Arenas for debate and sometimes denunciation are generated in Congress, but the population has limited expectations that things can be resolved in its favor given the correlation of forces in public opinion and in Congress itself. This doesn’t, however, rule out the passage of partial reforms that favor the struggle of certain sectors, as happened with the municipal code, passed in the first half of the year, which includes reforms favoring women’s participation in the municipal structures.

The variants managed by the executive branch to promote the fiscal reform decree, which concentrated certain expectations for expanding social policies, access to land and compensation, didn’t bear fruit. Practically speaking, the failure resulted from the closed opposition and the government’s weakness. This was the context that resulted in the resignation of Finance Minister Juan Alberto Fuentes Knight, one of the most valuable ministers in the UNE government, whose purpose in accepting the post at the beginning of the Colom government was precisely to promote this fiscal reform.

Civil society and certain institutions have also produced initiatives and made efforts to reform key laws that address highly conflictive issues such as the current Mining Law (1997), which is very damaging to national interests and those of indigenous peoples, which most parliamentarians don’t care very much about.

There’s no political subject
to lead the struggle

All of this continues to indicate that the political decision-making power wielded by businesspeople and big capital on strategic issues is an underlying theme that reaches beyond all political moments. It also points to the limited autonomy of the State branches with respect to these structures.

There is an evident absence of any political subject to advance these processes, accumulate social force and give direction to the struggle. There’s a vacuum, a lack of referents. The discourse and strategies are fragmented, while peasant leadership isn’t renewing and is now confined and diversified, if not divided, with respect to the electoral panorama. Some peasant organizations and social collectives may have greater clarity in their leadership and a real organized social or territorial grass roots, but they are moving very slowly and seemingly lack the necessary energy to progress in uniting the indigenous movement and peasant movements.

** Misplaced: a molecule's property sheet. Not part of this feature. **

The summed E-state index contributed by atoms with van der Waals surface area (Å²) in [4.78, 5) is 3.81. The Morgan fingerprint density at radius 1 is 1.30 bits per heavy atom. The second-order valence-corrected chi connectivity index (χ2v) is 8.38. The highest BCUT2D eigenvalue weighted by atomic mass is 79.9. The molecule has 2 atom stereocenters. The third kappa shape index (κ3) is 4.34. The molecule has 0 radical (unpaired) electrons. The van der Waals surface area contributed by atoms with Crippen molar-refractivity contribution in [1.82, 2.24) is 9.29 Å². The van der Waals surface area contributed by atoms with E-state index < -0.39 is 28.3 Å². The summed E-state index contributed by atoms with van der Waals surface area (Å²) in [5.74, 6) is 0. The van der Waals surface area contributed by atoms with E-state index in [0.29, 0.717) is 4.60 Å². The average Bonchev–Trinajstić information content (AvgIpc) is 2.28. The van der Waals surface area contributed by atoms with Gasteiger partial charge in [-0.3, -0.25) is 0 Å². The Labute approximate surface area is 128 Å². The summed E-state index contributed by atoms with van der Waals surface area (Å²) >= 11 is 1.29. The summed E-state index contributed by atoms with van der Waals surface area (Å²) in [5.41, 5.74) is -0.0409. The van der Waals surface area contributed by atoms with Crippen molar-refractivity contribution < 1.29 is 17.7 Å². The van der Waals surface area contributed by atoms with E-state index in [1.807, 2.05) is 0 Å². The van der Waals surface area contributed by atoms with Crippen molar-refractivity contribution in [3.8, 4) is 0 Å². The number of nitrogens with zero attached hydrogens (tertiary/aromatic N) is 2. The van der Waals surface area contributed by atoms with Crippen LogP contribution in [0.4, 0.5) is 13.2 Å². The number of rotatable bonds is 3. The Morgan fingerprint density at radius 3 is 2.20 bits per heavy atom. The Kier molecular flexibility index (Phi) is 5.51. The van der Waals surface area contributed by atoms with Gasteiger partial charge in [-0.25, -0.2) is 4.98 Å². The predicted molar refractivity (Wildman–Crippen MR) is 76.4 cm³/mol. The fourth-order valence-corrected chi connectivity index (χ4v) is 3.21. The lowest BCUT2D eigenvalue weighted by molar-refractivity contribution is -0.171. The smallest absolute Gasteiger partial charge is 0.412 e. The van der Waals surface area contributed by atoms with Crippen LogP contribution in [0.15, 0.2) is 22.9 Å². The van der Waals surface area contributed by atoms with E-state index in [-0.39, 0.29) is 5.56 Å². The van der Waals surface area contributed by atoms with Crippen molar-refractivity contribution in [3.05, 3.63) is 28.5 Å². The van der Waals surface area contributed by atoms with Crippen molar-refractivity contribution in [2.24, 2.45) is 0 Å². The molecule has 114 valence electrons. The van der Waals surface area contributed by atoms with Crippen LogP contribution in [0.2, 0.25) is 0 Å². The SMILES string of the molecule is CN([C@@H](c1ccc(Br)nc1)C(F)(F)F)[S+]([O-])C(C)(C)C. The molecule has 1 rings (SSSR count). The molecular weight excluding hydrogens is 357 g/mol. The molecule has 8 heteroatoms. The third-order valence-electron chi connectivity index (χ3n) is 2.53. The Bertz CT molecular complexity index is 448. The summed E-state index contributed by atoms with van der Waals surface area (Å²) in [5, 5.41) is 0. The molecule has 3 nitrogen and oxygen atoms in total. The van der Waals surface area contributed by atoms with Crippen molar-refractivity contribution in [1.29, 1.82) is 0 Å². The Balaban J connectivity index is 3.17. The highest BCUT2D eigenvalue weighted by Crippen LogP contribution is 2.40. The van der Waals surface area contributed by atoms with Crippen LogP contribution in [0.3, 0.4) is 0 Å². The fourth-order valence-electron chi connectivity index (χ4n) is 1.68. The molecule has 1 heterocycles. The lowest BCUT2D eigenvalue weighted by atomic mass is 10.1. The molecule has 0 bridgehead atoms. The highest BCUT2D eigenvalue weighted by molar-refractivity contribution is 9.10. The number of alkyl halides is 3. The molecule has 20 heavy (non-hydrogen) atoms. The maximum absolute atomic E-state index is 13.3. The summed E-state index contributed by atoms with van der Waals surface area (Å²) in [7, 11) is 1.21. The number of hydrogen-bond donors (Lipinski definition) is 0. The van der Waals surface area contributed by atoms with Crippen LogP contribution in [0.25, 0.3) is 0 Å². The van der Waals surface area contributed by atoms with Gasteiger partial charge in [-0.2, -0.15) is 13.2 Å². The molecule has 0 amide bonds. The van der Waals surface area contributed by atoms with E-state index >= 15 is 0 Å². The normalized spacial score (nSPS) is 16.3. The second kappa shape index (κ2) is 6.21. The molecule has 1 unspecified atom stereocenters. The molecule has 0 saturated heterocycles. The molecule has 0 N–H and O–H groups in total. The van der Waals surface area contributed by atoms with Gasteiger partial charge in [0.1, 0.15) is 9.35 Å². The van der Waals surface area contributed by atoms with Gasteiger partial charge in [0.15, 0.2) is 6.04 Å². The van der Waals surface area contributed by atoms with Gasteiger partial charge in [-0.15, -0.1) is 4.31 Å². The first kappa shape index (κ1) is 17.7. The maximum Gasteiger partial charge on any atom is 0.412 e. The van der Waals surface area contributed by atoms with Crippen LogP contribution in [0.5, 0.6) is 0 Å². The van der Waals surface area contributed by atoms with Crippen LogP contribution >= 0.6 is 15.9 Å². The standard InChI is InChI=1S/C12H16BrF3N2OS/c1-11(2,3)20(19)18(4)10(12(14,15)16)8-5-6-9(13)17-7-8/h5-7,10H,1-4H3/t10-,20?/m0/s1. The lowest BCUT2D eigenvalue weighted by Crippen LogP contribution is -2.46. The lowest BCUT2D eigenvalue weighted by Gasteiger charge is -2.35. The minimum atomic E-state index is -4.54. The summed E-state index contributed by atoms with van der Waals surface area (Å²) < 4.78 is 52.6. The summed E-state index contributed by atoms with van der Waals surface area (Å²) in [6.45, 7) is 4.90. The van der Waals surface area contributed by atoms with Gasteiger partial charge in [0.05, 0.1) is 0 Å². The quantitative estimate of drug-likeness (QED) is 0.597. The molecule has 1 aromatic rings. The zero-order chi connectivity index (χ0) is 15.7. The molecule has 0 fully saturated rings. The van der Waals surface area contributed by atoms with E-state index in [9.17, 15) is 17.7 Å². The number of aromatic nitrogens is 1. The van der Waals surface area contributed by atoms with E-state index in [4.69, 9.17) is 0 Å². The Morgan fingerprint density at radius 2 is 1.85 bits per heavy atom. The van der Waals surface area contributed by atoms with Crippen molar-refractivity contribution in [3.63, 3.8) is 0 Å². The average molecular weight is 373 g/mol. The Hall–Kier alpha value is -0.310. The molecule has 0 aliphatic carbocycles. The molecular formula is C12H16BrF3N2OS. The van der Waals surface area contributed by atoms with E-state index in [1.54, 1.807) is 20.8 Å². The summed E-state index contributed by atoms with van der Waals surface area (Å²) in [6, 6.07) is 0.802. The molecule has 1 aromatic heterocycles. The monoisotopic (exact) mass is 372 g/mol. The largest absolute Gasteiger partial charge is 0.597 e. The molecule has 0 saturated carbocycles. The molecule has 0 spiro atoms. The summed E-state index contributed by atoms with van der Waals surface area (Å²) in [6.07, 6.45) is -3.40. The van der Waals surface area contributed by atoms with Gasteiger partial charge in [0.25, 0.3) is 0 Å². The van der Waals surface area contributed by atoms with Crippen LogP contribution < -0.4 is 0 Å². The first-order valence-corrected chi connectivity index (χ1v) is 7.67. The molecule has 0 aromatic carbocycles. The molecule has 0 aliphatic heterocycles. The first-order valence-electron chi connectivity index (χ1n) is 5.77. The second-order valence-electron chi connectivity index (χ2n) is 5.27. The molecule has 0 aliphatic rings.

Doors wide open to plunder

The Guatemalan people are starting to express themselves in a more organized and coordinated way in defense of their territories and natural resources, with community consultations on natural resources. The presence of transnational companies in their territories is generating community mobilization.

The position of the Colom government and UNE on this issue provides clearer evidence of their alignment with a development model linked to exploitation of the territories by setting up globalized enterprises, in which the country’s businesspeople, who also finance UNE, are probably thinking of acting as local partners and shareholders.

This is a government that’s throwing the doors wide open to the mining companies in the southern coast and the hydroelectric companies in the north of Huehuetenango and Quiché, without consulting the communities and their authorities. It is prolonging the Perenco company’s contract for petroleum exploitation in the Laguna del Tigre national park without clearly presenting the economic, legal and environmental basis of the contract. It is also pressuring and militarily threatening the communities with eviction from the coveted territories. The Colom government is strong with the weak and weak with the strong.

It is privileging the re-concentration of large extensions of land for monocropping, reversing the successes achieved in the Peace Accords with regard to the rural communities’ access to land and legal security. In the first half of 2010 the auctioning of 37 farms in the Polochic Valley (Panzós, El Estor, La Tinta) was publicly announced. With funding from the Central American Bank for Economic Integration, they were acquired by the Chabil Utzaj S.A. sugar refinery, owned by the Widman family, for cultivating sugar cane and generating biodiesel. The failure of the project and the investment, which was served up on a silver platter by international finance organizations and the national institutions, left the workers to their fate after they had been promised a working paradise.